Germany Bails Out Greece Again, Case-Schiller Report, Debt Ceiling

The stock market gapped higher on the news that Germany would yet again bail out their EU counterpart, or should I say deadweight, which immediately caused a surge in the Euro. Market psychology escapes me on this one. They must create reserves at an interest rate that is now 125 bp’s. These reserves are then lent to Greece so that they may pay off their debt and circulate the newly issued currency. In other words, the Euro has been devalued and despite this investors bought the Euro after the news, though fundamentally this action must be inflationary and ultimately bearish for the currency.

The only explanation that makes sense in this case is that somehow the market anticipates a default anyway due to the need for the bailout. I don’t think that Trichet will be the one to deal with this and it may prove to be all too easy for the ECB to kick the can to their soon-to be successors who will take their places this fall.

Adding to the confusion was this morning’s Case-Schiller Housing Prices Index. From the report:

“This month’s report is marked by the confirmation of a double-dip in home prices across much of the nation. The National Index, the 20-City Composite and 12 MSAs all hit new lows with data reported through March 2011. The National Index fell 4.2% over the first quarter alone, and is down 5.1% compared to its year-ago level. Home prices continue on their downward spiral with no relief in sight,” says David M. Blitzer, chairman of the Index Committee at S&P Indices. “Since December 2010, we have found an increasing number of markets posting new lows. In March 2011, 12 cities – Atlanta, Charlotte, Chicago, Cleveland, Detroit, Las Vegas, Miami, Minneapolis, New York, Phoenix, Portland, Ore., and Tampa – fell to their lowest levels as measured by the current housing cycle. Washington, D.C., was the only MSA displaying positive trends with an annual growth rate of +4.3% and a 1.1% increase from its February level.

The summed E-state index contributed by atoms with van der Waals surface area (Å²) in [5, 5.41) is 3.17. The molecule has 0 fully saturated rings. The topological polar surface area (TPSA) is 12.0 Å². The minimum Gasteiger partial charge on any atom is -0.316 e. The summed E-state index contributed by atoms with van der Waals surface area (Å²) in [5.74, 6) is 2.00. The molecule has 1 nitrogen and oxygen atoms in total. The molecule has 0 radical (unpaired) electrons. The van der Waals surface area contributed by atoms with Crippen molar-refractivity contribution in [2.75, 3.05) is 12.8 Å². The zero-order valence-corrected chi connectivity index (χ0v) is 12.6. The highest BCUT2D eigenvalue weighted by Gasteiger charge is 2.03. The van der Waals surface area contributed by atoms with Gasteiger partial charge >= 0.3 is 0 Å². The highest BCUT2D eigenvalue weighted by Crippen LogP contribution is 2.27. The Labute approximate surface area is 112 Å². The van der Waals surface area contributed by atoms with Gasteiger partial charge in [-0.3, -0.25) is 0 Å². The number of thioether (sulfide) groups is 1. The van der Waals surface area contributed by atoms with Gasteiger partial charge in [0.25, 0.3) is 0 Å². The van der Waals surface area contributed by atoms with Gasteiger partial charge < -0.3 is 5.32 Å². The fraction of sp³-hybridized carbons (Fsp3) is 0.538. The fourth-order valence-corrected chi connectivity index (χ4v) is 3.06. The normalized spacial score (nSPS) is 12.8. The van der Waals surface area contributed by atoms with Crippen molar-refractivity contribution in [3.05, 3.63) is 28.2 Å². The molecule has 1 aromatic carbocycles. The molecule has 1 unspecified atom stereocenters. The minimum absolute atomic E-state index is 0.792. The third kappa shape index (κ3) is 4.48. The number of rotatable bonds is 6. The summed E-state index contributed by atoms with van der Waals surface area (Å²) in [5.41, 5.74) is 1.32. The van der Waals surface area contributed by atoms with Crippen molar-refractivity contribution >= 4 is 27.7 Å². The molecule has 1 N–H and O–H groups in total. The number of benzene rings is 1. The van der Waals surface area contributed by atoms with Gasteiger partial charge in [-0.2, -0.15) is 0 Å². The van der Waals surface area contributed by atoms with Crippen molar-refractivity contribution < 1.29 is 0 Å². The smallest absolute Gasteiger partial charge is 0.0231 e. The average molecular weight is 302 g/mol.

“The rebound in prices seen in 2009 and 2010 was largely due to the first-time home buyers tax credit. Excluding the results of that policy, there has been no recovery or even stabilization in home prices during or after the recent recession. Further, while last year saw signs of an economic recovery, the most recent data do not point to renewed gains.

According to Case-Schiller, housing has “confirmed” a double dip, which is an indicator of a recession. That is yet another divergence that debunkes the rally in the stock market, and naturally, the Euro. If housing has entered into a double dip yet the stock market continues to rise, then it is clear that POMO has had the effect of nothing more than devaluing the dollar and forcing certain asset classes higher. Once QE 2 ends, there will be no support for the stock market and the dollar will continue on the cyclical bear market rally that it has recently started.

Finally, the House of Representatives passed a 318-97 vote to not raise the debt ceiling. Simply put, not raising the debt ceiling disallows the creation of new debt by the Treasury to fund the central government’s activities. This, like the housing data stated above, is deflationary and bullish for the dollar index.

Fundamentally the dollar should be in good shape for a rally in the coming months though though remember that the stock market is historically flat to positive for both the last week in May and the first week in June, but has an average return of -2% for the following 2 months. In other words, I won’t allow for headfakes and knee-jerk reactions to change my strategy until I see tangible evidence that the fundamentals have changed.

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About Aaron Basile
Market Technician, Equity/Commodity Trader, Austrian Economist, Contrarian Investor

One Response to Germany Bails Out Greece Again, Case-Schiller Report, Debt Ceiling

  1. Pingback: Germany Bails Out Greece Again, Case-Schiller Report, Debt Ceiling » Greece on WEB

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